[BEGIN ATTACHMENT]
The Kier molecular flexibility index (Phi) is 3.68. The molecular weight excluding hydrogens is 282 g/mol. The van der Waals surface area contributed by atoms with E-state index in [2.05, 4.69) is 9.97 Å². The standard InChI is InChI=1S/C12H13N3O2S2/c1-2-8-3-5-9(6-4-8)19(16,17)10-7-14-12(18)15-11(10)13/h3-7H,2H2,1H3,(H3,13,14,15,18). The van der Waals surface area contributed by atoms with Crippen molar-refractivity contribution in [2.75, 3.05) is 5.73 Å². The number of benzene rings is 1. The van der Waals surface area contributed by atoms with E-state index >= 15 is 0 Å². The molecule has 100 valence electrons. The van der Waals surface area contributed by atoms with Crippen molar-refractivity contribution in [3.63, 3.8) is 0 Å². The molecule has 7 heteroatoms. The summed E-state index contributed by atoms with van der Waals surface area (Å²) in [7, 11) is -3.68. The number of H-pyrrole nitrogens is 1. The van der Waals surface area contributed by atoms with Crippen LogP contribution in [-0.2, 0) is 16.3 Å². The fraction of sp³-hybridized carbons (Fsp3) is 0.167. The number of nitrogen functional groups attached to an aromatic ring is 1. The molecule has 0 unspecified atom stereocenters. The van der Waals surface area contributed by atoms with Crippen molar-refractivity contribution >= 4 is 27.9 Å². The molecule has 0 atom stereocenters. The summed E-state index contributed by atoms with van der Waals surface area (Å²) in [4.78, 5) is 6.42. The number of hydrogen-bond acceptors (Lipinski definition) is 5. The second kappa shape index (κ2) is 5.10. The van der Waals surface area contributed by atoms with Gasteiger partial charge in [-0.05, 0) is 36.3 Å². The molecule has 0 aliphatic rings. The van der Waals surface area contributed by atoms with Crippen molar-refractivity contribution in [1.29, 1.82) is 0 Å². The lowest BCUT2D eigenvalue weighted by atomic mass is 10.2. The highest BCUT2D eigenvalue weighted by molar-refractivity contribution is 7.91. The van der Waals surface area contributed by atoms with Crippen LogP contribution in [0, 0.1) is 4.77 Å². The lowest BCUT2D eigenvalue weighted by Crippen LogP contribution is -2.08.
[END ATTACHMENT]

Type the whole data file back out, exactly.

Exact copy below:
The Kier molecular flexibility index (Phi) is 3.68. The molecular weight excluding hydrogens is 282 g/mol. The van der Waals surface area contributed by atoms with E-state index in [2.05, 4.69) is 9.97 Å². The standard InChI is InChI=1S/C12H13N3O2S2/c1-2-8-3-5-9(6-4-8)19(16,17)10-7-14-12(18)15-11(10)13/h3-7H,2H2,1H3,(H3,13,14,15,18). The van der Waals surface area contributed by atoms with Crippen molar-refractivity contribution in [2.75, 3.05) is 5.73 Å². The number of benzene rings is 1. The van der Waals surface area contributed by atoms with E-state index >= 15 is 0 Å². The molecule has 100 valence electrons. The van der Waals surface area contributed by atoms with Crippen molar-refractivity contribution in [3.63, 3.8) is 0 Å². The molecule has 7 heteroatoms. The summed E-state index contributed by atoms with van der Waals surface area (Å²) in [7, 11) is -3.68. The number of H-pyrrole nitrogens is 1. The van der Waals surface area contributed by atoms with Crippen LogP contribution in [-0.2, 0) is 16.3 Å². The fraction of sp³-hybridized carbons (Fsp3) is 0.167. The number of nitrogen functional groups attached to an aromatic ring is 1. The molecule has 0 unspecified atom stereocenters. The van der Waals surface area contributed by atoms with Crippen molar-refractivity contribution >= 4 is 27.9 Å². The molecule has 0 atom stereocenters. The summed E-state index contributed by atoms with van der Waals surface area (Å²) in [4.78, 5) is 6.42. The number of hydrogen-bond acceptors (Lipinski definition) is 5. The second kappa shape index (κ2) is 5.10. The van der Waals surface area contributed by atoms with Gasteiger partial charge in [-0.05, 0) is 36.3 Å². The molecule has 0 aliphatic rings. The van der Waals surface area contributed by atoms with Crippen molar-refractivity contribution in [1.29, 1.82) is 0 Å². The lowest BCUT2D eigenvalue weighted by atomic mass is 10.2. The highest BCUT2D eigenvalue weighted by molar-refractivity contribution is 7.91. The van der Waals surface area contributed by atoms with Crippen LogP contribution in [0, 0.1) is 4.77 Å². The lowest BCUT2D eigenvalue weighted by Crippen LogP contribution is -2.08.